The Gordon Collection, familiarly called the "Gordon Gesellschaft" by the members of the Sibley Music Library staff, is now in the process of being fully catalogued and put on the shelves for everyday use. It is a working library of string quartets, solo violin compositions, and encore pieces representative of various styles of composition from the classical times to the present, for not only was Mr. Gordon steeped in the spirit of the standard repertoire but he was vitally interested in new works as well. The bound scores of such well-known composers as Beethoven, Haydn, and Mozart are annotated with Mr. Gordon's own fingerings and dynamic markings, showing evidence of great study and consideration of technical and interpretive problems. Many of the compositions of contemporary writers are autographed. For example, Douglas Moore's Quartet for Strings, published by Galaxy Music Corporation in the late thirties, is inscribed, as is also Frederick Jacobi's String Quartet No. 2, published in the middle thirties. Other contemporary compositions, such as Felix Borowski's Two Movements for String Quartet and Henry Eichheim's Quartet are in manuscript. Some of the compositions, inscribed by the composer to Mr. Gordon, commemorate notable performances of the work in question. Maurice Ravel signed his Violin Sonata on the occasion of a performance by Mr. Gordon; this score is of particular value, since Ravel was an outstanding composer and the sonata is an important landmark in the history of violin literature. Other association items are included, such as the miniature score of Brahms' famous Requiem, autographed by the conductor, Arturo Toscanini.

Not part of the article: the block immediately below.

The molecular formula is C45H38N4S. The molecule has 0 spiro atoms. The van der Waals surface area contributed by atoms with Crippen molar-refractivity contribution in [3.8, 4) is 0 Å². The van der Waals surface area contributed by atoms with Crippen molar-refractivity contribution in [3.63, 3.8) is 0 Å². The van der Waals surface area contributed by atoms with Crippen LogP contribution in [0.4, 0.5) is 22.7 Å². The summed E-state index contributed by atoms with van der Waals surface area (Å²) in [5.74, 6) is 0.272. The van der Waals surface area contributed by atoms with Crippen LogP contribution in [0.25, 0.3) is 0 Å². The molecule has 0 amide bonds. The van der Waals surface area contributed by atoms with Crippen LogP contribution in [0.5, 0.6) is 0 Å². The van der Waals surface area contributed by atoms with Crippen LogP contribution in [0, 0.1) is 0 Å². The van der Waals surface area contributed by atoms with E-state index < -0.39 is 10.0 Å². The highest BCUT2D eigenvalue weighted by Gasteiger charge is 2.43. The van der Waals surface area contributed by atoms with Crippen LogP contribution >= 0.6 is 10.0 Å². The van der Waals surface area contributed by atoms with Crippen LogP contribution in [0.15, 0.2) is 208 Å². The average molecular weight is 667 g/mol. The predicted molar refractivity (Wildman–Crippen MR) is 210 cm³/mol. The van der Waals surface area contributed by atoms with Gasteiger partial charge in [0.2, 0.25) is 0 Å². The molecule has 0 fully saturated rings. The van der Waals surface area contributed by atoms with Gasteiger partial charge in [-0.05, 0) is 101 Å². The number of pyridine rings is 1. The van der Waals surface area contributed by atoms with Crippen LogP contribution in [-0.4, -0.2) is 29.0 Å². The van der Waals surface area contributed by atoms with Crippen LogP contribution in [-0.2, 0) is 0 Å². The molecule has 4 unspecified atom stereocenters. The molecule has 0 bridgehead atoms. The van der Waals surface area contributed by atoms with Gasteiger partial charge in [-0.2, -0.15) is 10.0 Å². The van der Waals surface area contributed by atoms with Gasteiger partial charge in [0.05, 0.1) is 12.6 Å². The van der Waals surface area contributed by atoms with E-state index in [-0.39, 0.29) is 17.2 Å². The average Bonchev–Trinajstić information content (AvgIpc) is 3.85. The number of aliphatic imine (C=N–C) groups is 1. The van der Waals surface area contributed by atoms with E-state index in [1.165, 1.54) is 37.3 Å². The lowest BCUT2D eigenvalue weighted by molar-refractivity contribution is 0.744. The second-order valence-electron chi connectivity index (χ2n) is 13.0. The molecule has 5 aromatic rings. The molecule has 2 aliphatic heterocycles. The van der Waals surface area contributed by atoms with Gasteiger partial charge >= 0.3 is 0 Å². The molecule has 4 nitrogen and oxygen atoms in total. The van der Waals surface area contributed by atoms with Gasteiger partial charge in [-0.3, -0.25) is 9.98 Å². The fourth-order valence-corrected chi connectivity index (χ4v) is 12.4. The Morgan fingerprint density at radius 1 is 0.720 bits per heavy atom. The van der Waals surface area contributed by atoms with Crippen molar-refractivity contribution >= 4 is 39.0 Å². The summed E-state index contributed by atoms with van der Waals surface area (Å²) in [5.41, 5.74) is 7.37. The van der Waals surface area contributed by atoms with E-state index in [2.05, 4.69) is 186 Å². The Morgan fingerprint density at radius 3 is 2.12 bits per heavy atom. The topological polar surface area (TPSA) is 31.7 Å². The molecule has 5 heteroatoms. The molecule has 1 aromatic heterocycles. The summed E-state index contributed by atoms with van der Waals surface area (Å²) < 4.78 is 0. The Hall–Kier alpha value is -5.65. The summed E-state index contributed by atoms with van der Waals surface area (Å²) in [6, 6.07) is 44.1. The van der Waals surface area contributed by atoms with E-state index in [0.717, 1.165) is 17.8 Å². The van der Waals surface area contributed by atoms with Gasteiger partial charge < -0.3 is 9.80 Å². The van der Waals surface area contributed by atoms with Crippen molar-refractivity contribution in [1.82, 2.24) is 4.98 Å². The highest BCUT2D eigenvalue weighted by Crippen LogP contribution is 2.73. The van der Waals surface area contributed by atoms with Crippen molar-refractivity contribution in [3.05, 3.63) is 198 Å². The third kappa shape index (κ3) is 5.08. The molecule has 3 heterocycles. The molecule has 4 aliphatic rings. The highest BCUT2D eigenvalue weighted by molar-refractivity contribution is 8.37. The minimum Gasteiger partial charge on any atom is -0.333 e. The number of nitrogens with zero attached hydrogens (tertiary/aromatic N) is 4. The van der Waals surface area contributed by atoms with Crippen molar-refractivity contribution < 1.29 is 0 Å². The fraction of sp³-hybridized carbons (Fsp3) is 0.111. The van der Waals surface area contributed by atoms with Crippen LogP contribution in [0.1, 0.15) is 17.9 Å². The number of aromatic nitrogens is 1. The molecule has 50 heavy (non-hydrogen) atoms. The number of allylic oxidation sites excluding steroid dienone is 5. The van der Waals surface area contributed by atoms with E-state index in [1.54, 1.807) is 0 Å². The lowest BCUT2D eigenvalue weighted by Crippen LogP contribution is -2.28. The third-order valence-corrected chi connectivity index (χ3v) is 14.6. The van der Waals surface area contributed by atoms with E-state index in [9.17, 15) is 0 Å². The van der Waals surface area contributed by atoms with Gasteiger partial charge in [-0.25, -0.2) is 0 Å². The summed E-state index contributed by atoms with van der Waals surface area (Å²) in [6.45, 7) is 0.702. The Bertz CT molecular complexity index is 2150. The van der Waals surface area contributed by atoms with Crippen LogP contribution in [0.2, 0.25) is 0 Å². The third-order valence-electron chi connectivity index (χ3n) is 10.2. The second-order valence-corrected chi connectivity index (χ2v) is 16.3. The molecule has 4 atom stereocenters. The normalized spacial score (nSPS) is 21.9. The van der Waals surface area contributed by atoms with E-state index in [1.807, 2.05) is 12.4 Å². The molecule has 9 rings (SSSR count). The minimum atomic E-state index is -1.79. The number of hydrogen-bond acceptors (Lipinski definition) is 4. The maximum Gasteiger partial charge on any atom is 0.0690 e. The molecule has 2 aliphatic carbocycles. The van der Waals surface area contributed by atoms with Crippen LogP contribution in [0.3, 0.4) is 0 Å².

Since the Sibley Music Library already possessed a good collection of string ensemble music from the late eighteenth and early nineteenth centuries, the Gordon Collection of material from the late nineteenth and early twentieth centuries (among other items) has brought the Library up-to-date, making it one of the outstanding chamber-music collections in the country.